An Expat's Diary on Penang

Print Friendly, PDF & Email

This post was written by Pamela Nowicka

Pinkie is purring on my lap. I’ve had porridge and coffee on the balcony. Birds cheep and call. A neighbour’s dog barks, interrupting the quiet. A pale blue sky with wispy clouds is reflected in a roadside puddle.The air has a morning coolness that makes me appreciate Pinkie’s warm, comforting weight.

Yellow-flowered climbers, rescued from the garden of a neighbour who left, sprawl across the fence.The garden is full of plants – gifts from friends, acquaintances, neighbours; a green testimony to generosity and kindness. I’m grateful because it’s daunting starting again in a new place, a new country, a new social setting.Will I fi t in? Will they like me? Will I make friends? Will it work?

India, where I lived before, was… challenging. Neighbours who didn’t speak English couldn’t (or wouldn’t) get their heads around my halting attempts at Tamil. I thought we’d be friends. I’d help the kids with their English and they’d teach me Tamil. Not quite.

On good days, the street was a clan, kids screaming outside my windows, staring as I made tea in the kitchen, commenting every time I left the house.They were particularly fascinated by my bicycle light. For months someone would mumble “light, light” whenever they saw it, and then they’d have a conversation about it.

On bad days, such as when they tore up the plants outside my house and I remonstrated with them, they became a yelling mob, shouting and threatening me with sticks and stones the size of a grapefruit. Men jabbing their fingers inches from my face, sari-clad women with speculative eyes surrounding me. I stayed because I thought I could help. It took years to realise that I was wrong.

Here, my neighbours talk to me. Sometimes we smile and wave.The girl from across the street shows me her kitten, Melody. Her mum lends me a ladder. Nobody is interested whether or not my bike has lights.We chat about cat collars.

As I try to set up home on a shoestring, I am inundated by gifts from neighbours, strangers, and friends: curtains, a mattress, glasses, a toaster oven, sheets, towels and bamboo furniture. Bare rooms and empty balconies are transformed into comfy living spaces.

I have become a regular at the Salvation Army store (sofa, carpets, mirrors, woven mats) and the Kawin shop (skirts, tops, carpets). The fl ea market provides a cat clock with ears, cat ornaments, and various other items of cute Sino cat ephemera. I become a regular attendee at leaving sales (display cabinet, shoe cupboard, fan, dinner service).


When I optimistically planned on catching the 104 bus, a friend gave me an old-fashioned look, suggesting that I am indeed a neophyte in understanding the mysterious ways of Rapid Penang. Another new acquaintance praises the 101, and she is right.

The learning curve continues. Cold Storage and Bread Story are currently neck and neck leaders on loaves of seedy, nutty deliciousness. I’m starting to navigate the choppy seas of various kinds of milk (soya or cow) with various kinds of tastes, some so strangely hideous that I have to chuck the offending liquid down the sink.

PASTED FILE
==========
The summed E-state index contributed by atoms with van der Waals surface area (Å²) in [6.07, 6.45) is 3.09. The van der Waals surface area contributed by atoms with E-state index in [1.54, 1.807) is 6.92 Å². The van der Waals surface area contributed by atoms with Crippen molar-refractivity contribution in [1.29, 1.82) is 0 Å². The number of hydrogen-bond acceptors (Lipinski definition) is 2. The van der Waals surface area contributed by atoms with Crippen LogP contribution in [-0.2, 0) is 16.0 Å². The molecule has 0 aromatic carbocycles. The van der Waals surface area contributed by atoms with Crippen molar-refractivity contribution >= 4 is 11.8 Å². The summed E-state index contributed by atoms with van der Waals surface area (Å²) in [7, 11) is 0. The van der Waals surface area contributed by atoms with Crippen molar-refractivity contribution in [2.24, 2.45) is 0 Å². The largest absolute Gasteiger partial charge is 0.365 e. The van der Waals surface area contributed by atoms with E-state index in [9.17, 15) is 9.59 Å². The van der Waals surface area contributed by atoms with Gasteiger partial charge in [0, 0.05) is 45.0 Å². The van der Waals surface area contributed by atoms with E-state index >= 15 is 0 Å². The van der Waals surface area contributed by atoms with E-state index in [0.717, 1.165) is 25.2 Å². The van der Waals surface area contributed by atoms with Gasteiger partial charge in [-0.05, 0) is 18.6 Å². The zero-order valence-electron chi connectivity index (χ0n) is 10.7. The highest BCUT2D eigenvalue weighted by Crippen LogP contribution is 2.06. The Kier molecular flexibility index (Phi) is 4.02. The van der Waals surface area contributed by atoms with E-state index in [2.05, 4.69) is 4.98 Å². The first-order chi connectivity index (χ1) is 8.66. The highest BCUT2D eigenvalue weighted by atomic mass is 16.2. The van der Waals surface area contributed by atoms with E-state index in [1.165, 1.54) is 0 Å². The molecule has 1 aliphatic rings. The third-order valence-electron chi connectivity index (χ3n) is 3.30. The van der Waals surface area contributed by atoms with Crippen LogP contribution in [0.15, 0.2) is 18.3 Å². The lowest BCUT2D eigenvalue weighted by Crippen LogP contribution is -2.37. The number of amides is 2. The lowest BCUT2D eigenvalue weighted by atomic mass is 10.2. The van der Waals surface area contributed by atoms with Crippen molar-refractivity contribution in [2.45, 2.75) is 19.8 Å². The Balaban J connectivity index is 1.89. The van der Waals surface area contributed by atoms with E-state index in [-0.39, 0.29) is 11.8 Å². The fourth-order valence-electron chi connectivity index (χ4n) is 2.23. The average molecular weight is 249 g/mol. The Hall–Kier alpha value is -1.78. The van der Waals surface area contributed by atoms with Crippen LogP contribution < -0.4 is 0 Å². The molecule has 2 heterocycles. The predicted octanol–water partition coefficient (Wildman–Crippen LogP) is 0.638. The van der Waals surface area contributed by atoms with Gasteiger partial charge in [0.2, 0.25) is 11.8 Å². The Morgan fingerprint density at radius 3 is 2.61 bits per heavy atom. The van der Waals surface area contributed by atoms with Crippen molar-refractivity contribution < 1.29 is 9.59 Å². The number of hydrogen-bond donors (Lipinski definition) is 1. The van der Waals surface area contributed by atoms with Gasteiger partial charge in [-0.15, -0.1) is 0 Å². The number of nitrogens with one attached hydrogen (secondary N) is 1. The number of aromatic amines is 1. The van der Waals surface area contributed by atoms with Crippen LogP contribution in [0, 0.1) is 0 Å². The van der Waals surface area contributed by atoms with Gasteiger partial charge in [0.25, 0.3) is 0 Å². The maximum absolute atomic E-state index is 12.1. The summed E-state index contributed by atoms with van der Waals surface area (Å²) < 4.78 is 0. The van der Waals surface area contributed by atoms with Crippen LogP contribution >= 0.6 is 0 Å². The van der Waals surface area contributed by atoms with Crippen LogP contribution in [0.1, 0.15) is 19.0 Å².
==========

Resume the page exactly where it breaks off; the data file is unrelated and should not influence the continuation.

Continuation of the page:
The cats are trialling various kinds of cat food. Friskies and Whiskas are fi nally deemed less acceptable to the cat tasting committee than Snappy Toms.They like the tiny whole fish; I like the picture of the perky, footballing cat.

Naturally keen on all things green, eco, and/or recyclable, I have discovered I am in found-object heaven. Beautiful carved Chinese god statues are spotted by an eagle-eyed friend on Pearl Hill, a treasure trove of unwanted goodies, slung out by wealthy locals. A pile of sprouting coconuts I found on the street have been lugged into my large, empty garden and planted. I have planted coconut trees. I find this somehow thrilling.

I plant other things: twigs and sprigs of mint, curry leaf, orange flowers, blue flowers. A neighbour gives me orchids; I have no idea how to look after them, so I Google “orchids.” Someone says one of my plants is edible: pandan leaves. I find pineapple stumps in the street and I plant them, too.Who knows? Yesterday, I put papaya seeds, passion fruit, apple seeds and a mango core into a space of cleared soil. Will any of them sprout and grow? Who knows? Nothing is certain.


Source: Penang International February 2013 -March 2013

Read more:

What are your thoughts on this article? Let us know by commenting below.No registration needed.

"ExpatGo welcomes and encourages comments, input, and divergent opinions. However, we kindly request that you use suitable language in your comments, and refrain from any sort of personal attack, hate speech, or disparaging rhetoric. Comments not in line with this are subject to removal from the site. "


Click to comment

Most Popular

To Top